The so-called Facebook bill, which would allow the state to seek court orders to force the social media giant to remove certain content based on police recommendations, passed its first reading in the Knesset on Tuesday morning.
The bill was proposed by Public Security Minister Gilad Erdan and Justice Minister Ayelet Shaked in July, two weeks after the two met with Facebook officials in the Knesset.
The government says the bill will only be invoked in cases of suspected incitement, where there is a real possibility that the material in question endangers the public or national security.
Erdan said Tuesday that he continues to battle incitement, closing down social media accounts belonging to the Murabitun and Murabitat, Islamic groups of men and women, respectively, whose regular protests against non-Muslim visitors at the Temple Mount have occasionally turned violent.
“Yesterday we managed joint effort of the police and State Attorney’s Office to block the Facebook pages of the two organizations,” he said in a statement.
Facebook claims that it already provides governments with the ability to block content.
“When governments believe that something on the Internet violates their laws, they may contact companies like Facebook and ask us to restrict access to that content. When we receive such a request, it is scrutinized to determine if the specified content does indeed violate local laws. If we determine that it does, then we make it unavailable in the relevant country or territory,” the social media network says in its guidelines.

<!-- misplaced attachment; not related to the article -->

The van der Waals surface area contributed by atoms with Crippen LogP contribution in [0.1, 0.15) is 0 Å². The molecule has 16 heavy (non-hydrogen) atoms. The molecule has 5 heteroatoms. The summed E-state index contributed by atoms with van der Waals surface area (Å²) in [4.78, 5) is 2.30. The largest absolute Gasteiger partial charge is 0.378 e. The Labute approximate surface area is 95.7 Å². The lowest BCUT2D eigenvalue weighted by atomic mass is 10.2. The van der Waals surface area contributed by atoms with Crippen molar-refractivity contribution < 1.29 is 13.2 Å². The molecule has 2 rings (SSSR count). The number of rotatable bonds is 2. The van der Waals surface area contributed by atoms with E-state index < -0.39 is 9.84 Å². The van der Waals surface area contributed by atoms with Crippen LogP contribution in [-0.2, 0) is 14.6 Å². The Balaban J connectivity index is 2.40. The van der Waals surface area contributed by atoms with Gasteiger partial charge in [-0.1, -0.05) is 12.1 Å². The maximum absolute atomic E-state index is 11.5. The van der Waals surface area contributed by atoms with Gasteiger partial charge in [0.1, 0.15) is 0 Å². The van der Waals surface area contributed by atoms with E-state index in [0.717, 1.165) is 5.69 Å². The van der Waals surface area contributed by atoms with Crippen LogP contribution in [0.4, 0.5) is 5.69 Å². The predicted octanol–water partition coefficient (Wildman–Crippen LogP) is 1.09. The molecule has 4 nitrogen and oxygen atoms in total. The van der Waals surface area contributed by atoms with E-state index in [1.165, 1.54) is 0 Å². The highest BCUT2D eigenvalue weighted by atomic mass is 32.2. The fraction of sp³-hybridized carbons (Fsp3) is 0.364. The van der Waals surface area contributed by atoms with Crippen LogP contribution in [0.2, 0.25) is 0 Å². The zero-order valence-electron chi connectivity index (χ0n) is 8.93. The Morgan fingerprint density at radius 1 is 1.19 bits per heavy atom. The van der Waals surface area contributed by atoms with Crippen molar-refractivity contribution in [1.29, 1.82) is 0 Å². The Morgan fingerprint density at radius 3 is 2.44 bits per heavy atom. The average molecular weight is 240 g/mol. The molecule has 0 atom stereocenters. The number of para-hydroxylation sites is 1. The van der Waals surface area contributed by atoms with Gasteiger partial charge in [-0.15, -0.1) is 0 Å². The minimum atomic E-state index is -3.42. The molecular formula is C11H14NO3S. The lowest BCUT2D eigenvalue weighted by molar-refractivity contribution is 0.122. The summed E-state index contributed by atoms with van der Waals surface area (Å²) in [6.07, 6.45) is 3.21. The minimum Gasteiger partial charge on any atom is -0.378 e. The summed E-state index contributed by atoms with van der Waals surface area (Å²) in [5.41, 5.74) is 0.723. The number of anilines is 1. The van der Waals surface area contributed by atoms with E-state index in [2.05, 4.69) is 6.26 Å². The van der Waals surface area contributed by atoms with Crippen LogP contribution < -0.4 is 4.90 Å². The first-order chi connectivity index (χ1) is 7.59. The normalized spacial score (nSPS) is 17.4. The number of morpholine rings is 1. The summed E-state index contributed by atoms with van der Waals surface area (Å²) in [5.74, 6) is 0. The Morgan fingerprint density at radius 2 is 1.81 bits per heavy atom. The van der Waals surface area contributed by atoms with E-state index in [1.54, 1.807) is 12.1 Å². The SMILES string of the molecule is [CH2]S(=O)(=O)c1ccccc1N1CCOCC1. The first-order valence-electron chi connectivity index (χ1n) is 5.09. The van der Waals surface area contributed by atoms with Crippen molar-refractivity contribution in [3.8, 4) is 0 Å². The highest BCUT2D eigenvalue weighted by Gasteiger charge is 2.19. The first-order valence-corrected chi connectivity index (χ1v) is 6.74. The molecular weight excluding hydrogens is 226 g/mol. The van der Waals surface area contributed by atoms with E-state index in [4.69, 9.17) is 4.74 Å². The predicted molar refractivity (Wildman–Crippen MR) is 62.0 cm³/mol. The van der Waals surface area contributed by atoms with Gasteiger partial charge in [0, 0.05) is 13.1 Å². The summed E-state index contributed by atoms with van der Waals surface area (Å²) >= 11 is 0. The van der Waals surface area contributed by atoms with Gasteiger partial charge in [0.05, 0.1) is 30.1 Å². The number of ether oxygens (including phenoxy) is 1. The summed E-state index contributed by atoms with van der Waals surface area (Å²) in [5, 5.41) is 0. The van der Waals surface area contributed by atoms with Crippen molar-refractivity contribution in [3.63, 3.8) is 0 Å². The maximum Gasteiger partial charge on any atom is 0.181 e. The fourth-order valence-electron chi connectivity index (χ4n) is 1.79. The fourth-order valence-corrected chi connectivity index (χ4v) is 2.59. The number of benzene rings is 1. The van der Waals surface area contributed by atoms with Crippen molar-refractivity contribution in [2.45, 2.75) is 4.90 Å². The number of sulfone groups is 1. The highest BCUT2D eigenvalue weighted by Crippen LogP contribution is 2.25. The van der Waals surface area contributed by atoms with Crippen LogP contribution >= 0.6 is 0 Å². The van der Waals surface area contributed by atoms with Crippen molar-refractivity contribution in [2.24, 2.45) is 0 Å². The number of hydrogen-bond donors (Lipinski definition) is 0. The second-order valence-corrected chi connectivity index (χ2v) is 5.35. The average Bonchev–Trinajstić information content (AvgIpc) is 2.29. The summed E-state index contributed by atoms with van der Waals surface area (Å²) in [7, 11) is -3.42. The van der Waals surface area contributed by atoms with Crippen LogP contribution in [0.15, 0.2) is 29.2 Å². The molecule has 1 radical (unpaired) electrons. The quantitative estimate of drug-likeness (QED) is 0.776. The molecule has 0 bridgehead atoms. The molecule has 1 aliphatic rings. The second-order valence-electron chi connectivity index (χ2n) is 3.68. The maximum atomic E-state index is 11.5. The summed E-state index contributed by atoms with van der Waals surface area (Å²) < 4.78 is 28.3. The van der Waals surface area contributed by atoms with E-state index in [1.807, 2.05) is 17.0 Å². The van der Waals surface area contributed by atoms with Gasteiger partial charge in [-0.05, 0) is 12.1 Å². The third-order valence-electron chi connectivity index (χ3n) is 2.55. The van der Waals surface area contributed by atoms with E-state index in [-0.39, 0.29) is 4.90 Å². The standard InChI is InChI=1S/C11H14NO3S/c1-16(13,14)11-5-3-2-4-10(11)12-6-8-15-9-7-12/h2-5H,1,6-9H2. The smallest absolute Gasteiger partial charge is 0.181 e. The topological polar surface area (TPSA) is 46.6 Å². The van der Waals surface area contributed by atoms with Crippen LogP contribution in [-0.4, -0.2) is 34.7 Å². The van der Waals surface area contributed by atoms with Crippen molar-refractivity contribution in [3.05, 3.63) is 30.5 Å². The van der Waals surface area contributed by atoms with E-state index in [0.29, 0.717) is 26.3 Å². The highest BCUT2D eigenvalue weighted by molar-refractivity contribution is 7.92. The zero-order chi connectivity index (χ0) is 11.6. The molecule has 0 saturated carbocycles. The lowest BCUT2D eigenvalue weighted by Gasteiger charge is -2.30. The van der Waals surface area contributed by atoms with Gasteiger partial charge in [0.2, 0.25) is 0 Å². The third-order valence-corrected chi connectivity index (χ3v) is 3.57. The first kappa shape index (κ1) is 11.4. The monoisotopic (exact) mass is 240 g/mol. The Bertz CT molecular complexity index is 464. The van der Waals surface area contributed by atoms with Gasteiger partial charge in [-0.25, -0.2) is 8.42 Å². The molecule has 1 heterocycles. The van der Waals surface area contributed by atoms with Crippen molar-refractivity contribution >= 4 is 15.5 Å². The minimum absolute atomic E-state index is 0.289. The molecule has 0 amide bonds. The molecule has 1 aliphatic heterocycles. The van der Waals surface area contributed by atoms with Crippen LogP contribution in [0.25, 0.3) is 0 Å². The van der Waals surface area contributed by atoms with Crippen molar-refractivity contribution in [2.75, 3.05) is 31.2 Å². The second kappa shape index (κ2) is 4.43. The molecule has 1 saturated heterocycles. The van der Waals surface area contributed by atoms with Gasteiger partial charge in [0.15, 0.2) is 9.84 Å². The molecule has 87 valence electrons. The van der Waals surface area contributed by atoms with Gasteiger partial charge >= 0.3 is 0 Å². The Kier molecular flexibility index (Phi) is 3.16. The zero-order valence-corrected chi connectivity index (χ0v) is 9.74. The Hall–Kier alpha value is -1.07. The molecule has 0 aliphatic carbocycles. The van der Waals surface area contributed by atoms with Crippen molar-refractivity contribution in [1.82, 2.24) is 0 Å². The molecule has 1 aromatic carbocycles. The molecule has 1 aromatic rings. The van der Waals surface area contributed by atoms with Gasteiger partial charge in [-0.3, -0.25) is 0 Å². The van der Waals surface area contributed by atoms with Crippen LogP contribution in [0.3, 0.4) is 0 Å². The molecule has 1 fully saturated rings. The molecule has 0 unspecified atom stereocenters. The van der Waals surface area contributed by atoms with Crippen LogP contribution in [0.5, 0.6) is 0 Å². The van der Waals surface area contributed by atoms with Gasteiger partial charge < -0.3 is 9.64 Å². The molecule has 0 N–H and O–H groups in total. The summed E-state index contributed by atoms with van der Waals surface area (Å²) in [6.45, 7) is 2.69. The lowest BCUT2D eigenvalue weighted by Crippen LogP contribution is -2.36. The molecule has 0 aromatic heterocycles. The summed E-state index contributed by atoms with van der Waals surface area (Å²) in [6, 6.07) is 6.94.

Defending his legislation last month, Erdan said European countries such as France and Germany already have similar laws in place, and Facebook complies with them. According to a spokesman for the minister, Facebook recently agreed to remove just 23 out of 74 pages brought to its attention by Israel for spreading alleged Palestinian incitement. “Their policy of removing [content] is very, very, very strict and the bar is set very high,” the spokesman told The Times of Israel in July.
Furthermore, Facebook does not recognize Israeli control in the West Bank, the spokesman said. “If someone writes something problematic and they live in Judea and Samaria, [Facebook] won’t cooperate with us and they say it’s outside of Israel and therefore they can’t cooperate,” he said. Facebook declined to comment on that allegation.
Finally, he continued, when the Israel Police’s cybercrime unit turns to Facebook with urgent requests to remove posts, officers are forced to contact the company’s office in Ireland, even though it has a large corporate presence in Israel. The process for removing even virulent incitement “could take several hours or more, and we don’t have time for this — we need an immediate response.”
But legal experts warn that the social media giant won’t necessarily comply with such orders and with local laws, and may even be turned off the Israeli market; that the legislation is “clumsy,” requiring a lengthy legal process for content removal; and that Israel already has incitement laws on the books for online content but rarely enforces them.